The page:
I think North Dakota’s oil boom is over, and the closing of a business in Williston has convinced me that it’s true.
The Williston Herald is reporting that the Bakken Club, a business that made national headlines by operating as an exclusive club (memberships as much as $25,000) in a tiny western North Dakota town, has fallen on tough times. The club has been evicted by its landlord for allegedly failing to pay rent. The club claims for its part that the landlord wasn’t keeping up the property.
[mks_pullquote align=”right” width=”300″ size=”24″ bg_color=”#000000″ txt_color=”#ffffff”]”A $15,000 per year supper club for the well-monied elite in a town like Williston? It calls to mind all those sumptuous hotels and gambling halls built in the gold boom towns of another era only to close a few years later when the gold ran out.”[/mks_pullquote]
I’ll leave it to others to sort out that he-said, she-said, but suffice it to say that the Bakken Club doesn’t seem to be operating on a sustainable business model. After all, prosperous businesses usually don’t get evicted.
And let’s face it, the idea was an absurd one to begin with.
A $15,000 per-year supper club for the well-monied elite in a town like Williston? It calls to mind all those sumptuous hotels and gambling halls built in the gold boom towns of another era only to close a few years later when the gold ran out.
The Bakken Club was something which could have only been dreamed up and built during an unusual moment in history. It’s closing may well herald, in a symbolic and admittedly anecdotal way, the end of the Bakken oil boom.
It’s not like we didn’t know this was coming. The state’s growth in tax revenues, while still a robust 14 percent biennium to date (according to the latest OMB numbers), isn’t exactly the boom of the last biennium. In December of 2012 biennium-to-date general fund revenues were up nearly 64 percent.
This trend is reflected in the state’s population growth as well. Although North Dakota made headlines as the “fastest growing state in the country,” yet again (still a heady thing given that North Dakota was still losing population just a few years ago), the rate of growth in population has also dropped off.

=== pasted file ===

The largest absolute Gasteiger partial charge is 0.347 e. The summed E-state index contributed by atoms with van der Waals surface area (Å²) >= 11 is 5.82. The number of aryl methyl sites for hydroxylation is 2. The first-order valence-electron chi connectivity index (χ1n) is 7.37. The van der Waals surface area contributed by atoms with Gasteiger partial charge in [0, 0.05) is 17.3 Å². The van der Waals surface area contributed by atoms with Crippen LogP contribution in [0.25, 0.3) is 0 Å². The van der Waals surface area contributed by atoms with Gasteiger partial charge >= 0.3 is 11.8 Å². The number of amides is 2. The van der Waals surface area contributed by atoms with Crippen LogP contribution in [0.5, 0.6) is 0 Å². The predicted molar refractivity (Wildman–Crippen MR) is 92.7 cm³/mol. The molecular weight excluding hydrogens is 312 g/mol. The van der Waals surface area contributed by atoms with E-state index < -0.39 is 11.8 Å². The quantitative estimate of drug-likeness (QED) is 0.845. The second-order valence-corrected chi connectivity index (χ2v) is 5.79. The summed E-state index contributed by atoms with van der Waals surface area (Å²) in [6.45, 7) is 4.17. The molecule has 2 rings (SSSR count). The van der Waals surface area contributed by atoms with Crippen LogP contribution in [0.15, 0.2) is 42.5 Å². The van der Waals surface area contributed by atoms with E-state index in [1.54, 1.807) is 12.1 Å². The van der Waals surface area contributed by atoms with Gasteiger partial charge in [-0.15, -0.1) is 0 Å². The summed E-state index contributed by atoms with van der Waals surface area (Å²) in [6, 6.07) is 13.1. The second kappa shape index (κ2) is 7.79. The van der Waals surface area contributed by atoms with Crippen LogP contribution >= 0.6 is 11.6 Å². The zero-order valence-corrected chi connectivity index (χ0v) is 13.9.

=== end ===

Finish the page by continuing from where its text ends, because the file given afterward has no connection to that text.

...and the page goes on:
From 2012 to 2013 the state’s population grew 3.9 percent. From 2013 to 2014 that rate of growth had slowed significantly to 2.2 percent.
Oil prices have been dropping of late, and while some state leaders are still bullish, nobody quite knows where the floor is. Oil companies have begun cutting back on activity in the state; most recently Harold Hamm’s Continental Resources which announced a cut in operating rigs from over 50 down to 34.
I’m not prophesying doom. I don’t think the facts justify anyone predicting that North Dakota is on the edge of a bust. Of course, they don’t rule it out either.
I remember a few years ago interviewing some officials from Williston including former Mayor Ward Koeser who said that they disliked the term “oil boom” because a boom implies a bust. They would later embrace it in their community’s branding, though not for much longer I’d wager.
They made a good point at the time, but I’d point out that booms don’t have to be followed by busts. What North Dakota had was definitely a boom. It’s over now. That doesn’t mean the end of the world.
I think oil prices will find a floor that, while not as high as boom-time prices, will still support a great deal of oil development in the state. That development will, in turn, continue to drive a great deal of prosperity and tax revenue from the state. Western communities will continue to grow.
But it’s all going to happen at a slower pace. And for some, weary of the break-neck pace of the last few years, that’s probably just fine.
The state does need to be cautious, though, especially heading into a new legislative session next month. We cannot go forward thinking the boom times are the new normal. The boom times aren’t even here any more. We’re about to find out what normal is, and hopefully we’ll be ready for it.